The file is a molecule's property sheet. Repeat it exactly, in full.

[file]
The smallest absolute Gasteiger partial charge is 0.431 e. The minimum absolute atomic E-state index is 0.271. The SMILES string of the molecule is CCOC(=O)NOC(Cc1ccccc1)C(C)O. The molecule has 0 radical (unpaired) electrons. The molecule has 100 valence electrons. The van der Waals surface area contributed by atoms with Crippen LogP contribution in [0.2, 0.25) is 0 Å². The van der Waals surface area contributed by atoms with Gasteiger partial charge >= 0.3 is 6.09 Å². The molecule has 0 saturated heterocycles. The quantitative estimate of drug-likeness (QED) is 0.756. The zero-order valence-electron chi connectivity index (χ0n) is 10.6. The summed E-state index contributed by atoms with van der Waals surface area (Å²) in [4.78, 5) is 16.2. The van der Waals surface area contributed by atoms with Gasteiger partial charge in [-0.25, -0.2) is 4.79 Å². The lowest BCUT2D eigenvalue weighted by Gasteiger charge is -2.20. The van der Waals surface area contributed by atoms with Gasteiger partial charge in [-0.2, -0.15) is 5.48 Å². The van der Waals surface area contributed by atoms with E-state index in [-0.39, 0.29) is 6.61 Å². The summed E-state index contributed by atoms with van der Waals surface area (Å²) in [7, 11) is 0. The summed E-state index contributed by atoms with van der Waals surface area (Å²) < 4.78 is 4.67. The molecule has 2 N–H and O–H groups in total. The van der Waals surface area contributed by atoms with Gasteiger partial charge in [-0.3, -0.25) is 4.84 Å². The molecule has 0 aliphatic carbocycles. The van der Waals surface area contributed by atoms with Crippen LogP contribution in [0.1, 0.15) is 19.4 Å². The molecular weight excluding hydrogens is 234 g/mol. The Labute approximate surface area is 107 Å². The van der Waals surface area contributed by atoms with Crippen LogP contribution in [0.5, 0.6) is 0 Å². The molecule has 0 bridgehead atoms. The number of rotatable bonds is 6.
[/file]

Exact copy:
The smallest absolute Gasteiger partial charge is 0.431 e. The minimum absolute atomic E-state index is 0.271. The SMILES string of the molecule is CCOC(=O)NOC(Cc1ccccc1)C(C)O. The molecule has 0 radical (unpaired) electrons. The molecule has 100 valence electrons. The van der Waals surface area contributed by atoms with Crippen LogP contribution in [0.2, 0.25) is 0 Å². The van der Waals surface area contributed by atoms with Gasteiger partial charge >= 0.3 is 6.09 Å². The molecule has 0 saturated heterocycles. The quantitative estimate of drug-likeness (QED) is 0.756. The zero-order valence-electron chi connectivity index (χ0n) is 10.6. The summed E-state index contributed by atoms with van der Waals surface area (Å²) in [4.78, 5) is 16.2. The van der Waals surface area contributed by atoms with Gasteiger partial charge in [-0.25, -0.2) is 4.79 Å². The lowest BCUT2D eigenvalue weighted by Gasteiger charge is -2.20. The van der Waals surface area contributed by atoms with Gasteiger partial charge in [-0.2, -0.15) is 5.48 Å². The van der Waals surface area contributed by atoms with E-state index in [-0.39, 0.29) is 6.61 Å². The summed E-state index contributed by atoms with van der Waals surface area (Å²) in [7, 11) is 0. The summed E-state index contributed by atoms with van der Waals surface area (Å²) < 4.78 is 4.67. The molecule has 2 N–H and O–H groups in total. The van der Waals surface area contributed by atoms with Gasteiger partial charge in [-0.3, -0.25) is 4.84 Å². The molecule has 0 aliphatic carbocycles. The van der Waals surface area contributed by atoms with Crippen LogP contribution in [0.1, 0.15) is 19.4 Å². The molecular weight excluding hydrogens is 234 g/mol. The Labute approximate surface area is 107 Å². The van der Waals surface area contributed by atoms with Crippen LogP contribution in [0.5, 0.6) is 0 Å². The molecule has 0 bridgehead atoms. The number of rotatable bonds is 6.